According to the docking studies and the analysis of a co-crystal structure of GW4064 with FXR, a series of 3-aryl heterocyclic isoxazole analogs were designed and synthesized. N-Oxide pyridine analog (7b) was identified as a promising FXR agonist with potent binding affinity and good efficacy, supporting our hypothesis that through an additional hydrogen bond interaction between the pyridine substituent of isoxazole analogs and Tyr373 and Ser336 of FXR, binding affinity and functional activity could be improved.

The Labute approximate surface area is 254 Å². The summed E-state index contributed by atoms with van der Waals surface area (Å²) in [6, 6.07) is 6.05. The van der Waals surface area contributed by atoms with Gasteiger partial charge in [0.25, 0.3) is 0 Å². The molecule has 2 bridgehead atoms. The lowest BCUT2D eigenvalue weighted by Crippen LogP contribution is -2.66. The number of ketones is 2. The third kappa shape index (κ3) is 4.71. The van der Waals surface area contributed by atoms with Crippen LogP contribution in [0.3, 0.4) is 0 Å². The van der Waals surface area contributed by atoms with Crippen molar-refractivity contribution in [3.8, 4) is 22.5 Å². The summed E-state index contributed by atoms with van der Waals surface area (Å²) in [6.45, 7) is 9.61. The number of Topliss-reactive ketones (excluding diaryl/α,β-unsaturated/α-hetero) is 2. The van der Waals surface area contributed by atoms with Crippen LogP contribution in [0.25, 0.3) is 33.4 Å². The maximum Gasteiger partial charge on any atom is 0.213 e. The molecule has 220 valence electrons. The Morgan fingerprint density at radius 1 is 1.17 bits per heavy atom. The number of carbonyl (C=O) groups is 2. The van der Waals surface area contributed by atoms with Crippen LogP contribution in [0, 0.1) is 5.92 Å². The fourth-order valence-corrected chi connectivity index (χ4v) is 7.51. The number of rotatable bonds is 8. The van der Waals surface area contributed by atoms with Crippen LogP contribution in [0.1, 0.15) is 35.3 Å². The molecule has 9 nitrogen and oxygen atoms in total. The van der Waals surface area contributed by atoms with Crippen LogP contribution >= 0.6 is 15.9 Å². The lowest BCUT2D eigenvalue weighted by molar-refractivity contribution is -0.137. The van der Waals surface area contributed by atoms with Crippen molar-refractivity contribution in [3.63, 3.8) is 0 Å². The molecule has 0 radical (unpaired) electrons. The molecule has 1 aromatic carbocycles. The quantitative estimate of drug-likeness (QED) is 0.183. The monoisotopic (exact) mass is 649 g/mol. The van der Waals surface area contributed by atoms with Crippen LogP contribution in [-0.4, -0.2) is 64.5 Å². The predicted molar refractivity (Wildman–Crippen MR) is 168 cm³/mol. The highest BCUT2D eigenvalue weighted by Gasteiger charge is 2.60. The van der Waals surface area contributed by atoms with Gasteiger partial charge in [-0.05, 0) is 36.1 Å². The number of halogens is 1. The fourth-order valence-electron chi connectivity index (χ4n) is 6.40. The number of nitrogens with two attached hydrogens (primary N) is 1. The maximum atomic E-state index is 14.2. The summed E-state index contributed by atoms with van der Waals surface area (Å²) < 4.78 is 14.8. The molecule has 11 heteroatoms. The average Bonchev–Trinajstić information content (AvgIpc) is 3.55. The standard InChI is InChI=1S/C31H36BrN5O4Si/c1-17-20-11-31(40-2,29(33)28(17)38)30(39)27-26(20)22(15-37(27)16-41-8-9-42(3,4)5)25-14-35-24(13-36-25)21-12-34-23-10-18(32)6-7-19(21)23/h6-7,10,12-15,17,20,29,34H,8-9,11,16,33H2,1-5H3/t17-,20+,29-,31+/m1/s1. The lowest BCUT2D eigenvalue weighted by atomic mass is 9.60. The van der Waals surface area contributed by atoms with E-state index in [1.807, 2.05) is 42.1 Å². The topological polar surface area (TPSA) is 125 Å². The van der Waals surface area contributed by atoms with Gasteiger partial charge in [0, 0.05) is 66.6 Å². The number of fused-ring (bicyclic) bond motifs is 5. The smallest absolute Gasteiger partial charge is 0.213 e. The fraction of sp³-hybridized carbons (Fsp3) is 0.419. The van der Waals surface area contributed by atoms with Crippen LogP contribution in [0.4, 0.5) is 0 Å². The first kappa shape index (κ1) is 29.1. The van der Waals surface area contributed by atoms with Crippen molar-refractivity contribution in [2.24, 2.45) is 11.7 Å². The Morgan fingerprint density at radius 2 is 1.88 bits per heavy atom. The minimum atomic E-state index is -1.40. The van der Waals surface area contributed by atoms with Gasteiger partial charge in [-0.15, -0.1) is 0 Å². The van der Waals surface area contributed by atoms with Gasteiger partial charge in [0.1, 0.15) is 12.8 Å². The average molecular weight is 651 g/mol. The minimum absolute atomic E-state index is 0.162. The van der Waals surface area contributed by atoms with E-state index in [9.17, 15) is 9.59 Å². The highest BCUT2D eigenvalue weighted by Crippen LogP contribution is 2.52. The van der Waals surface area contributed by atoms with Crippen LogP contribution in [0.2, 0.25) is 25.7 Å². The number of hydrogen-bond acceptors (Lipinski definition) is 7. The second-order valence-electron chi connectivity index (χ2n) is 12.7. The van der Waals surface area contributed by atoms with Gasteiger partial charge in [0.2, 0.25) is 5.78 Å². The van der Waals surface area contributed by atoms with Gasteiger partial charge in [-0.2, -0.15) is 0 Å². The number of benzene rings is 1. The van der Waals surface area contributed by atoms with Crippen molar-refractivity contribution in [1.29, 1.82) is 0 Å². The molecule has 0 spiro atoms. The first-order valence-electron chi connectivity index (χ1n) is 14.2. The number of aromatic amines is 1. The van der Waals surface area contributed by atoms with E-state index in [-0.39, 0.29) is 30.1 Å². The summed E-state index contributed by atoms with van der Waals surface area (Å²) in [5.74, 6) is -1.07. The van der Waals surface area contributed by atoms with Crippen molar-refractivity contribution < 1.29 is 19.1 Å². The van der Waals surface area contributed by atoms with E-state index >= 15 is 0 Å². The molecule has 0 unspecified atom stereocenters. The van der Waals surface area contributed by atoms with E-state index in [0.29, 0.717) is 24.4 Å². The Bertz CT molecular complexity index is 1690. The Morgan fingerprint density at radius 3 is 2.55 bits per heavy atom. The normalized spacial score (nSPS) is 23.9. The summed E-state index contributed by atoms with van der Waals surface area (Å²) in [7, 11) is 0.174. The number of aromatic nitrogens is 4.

Herein, we describe the pharmacokinetic optimization of a series of class-selective histone deacetylase (HDAC) inhibitors and the subsequent identification of candidate predictive biomarkers of hepatocellular carcinoma (HCC) tumor response for our clinical lead using patient-derived HCC tumor xenograft models. Through a combination of conformational constraint and scaffold hopping, we lowered the in vivo clearance (CL) and significantly improved the bioavailability (F) and exposure (AUC) of our HDAC inhibitors while maintaining selectivity toward the class I HDAC family with particular potency against HDAC1, resulting in clinical lead 5 (HDAC1 IC?? = 60 nM, mouse CL = 39 mL/min/kg, mouse F = 100%, mouse AUC after single oral dose at 10 mg/kg = 6316 h·ng/mL). We then evaluated 5 in a biomarker discovery pilot study using patient-derived tumor xenograft models, wherein two out of the three models responded to treatment. By comparing tumor response status to compound tumor exposure, induction of acetylated histone H3, candidate gene expression changes, and promoter DNA methylation status from all three models at various time points, we identified preliminary candidate response prediction biomarkers that warrant further validation in a larger cohort of patient-derived tumor models and through confirmatory functional studies.